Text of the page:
I think we fantasize about the days of quarantine resembling the days of childhood: we are unable to leave the house without the sanction of a higher authority, so we spend long hours in aimless, unbearable boredom punctuated by pangs of creativity and the embarking on new projects. But the similarity to childhood is an uncanny one. The bored hours spent in quarantine feel nothing like the bored hours I spent as a kid—I am not focused, I am constantly distracted.
As children, the home was a space to be filled with thoughts, which popped up like specters unbidden. As adults, we have few reserves for imagination, and the hours spent staring into space (or phones) tend to be obsessive rather than inventive. The days no longer seem slow, waiting for our parents to administer us food and entertainment; now, we must do everything for ourselves.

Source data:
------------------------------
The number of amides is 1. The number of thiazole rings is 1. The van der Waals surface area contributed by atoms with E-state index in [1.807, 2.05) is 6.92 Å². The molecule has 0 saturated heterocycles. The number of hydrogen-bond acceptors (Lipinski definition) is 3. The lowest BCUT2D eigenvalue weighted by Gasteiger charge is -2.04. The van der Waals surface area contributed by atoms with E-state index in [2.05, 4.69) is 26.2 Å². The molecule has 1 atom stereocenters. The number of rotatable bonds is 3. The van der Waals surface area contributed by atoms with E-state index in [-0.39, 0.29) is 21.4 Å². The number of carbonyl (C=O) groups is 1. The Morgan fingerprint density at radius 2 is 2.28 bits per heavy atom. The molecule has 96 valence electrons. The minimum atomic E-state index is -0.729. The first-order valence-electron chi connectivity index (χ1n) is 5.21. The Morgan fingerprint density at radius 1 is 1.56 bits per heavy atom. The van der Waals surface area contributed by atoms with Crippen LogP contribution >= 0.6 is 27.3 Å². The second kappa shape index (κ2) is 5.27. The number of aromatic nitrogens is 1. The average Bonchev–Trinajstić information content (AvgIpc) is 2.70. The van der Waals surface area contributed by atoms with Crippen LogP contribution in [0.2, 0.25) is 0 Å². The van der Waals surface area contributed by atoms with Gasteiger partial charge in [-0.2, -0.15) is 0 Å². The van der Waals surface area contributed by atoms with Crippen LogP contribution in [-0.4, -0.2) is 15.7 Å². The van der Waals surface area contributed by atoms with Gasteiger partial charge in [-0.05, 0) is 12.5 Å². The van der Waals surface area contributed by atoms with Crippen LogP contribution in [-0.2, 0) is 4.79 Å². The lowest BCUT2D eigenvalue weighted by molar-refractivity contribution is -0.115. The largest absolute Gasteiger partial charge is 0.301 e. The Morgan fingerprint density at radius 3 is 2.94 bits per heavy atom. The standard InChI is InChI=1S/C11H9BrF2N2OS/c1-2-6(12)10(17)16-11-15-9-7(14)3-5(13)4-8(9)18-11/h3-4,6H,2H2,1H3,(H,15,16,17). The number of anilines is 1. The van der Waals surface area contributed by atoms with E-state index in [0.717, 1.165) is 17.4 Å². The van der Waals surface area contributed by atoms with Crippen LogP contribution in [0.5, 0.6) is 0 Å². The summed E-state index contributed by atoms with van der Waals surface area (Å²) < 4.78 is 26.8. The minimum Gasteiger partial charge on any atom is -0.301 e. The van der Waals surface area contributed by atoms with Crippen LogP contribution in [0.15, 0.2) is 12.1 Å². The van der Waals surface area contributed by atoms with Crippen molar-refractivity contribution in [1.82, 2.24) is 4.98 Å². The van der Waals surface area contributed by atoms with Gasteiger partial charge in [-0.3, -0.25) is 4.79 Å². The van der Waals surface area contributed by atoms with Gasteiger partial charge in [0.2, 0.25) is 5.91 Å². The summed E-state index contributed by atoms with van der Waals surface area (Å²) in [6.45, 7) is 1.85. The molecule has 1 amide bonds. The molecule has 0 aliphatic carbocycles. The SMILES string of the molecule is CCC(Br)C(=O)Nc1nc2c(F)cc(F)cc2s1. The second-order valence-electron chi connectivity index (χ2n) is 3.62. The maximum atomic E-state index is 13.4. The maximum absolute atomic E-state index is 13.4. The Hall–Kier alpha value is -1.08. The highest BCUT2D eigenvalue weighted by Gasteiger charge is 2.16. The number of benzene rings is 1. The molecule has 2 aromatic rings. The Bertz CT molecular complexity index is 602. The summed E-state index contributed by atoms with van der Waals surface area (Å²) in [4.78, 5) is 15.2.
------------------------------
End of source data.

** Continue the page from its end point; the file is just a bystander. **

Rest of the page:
And the days I spent laying in bed, sweating, felt nothing like how I experienced being sick as a child. When I was in elementary school, I remember once having to write an autobiography, with assistance from several prompts. They asked us to describe the best day of our life and the worst day of life so far. I struggled to come up with the worst day, but eventually settled on sickness as a general worst possible state. What is worse than the mind relentlessly poring over pain in the body, with no ability to solve it, except to wait? This time, I wasn’t even well enough to be bored.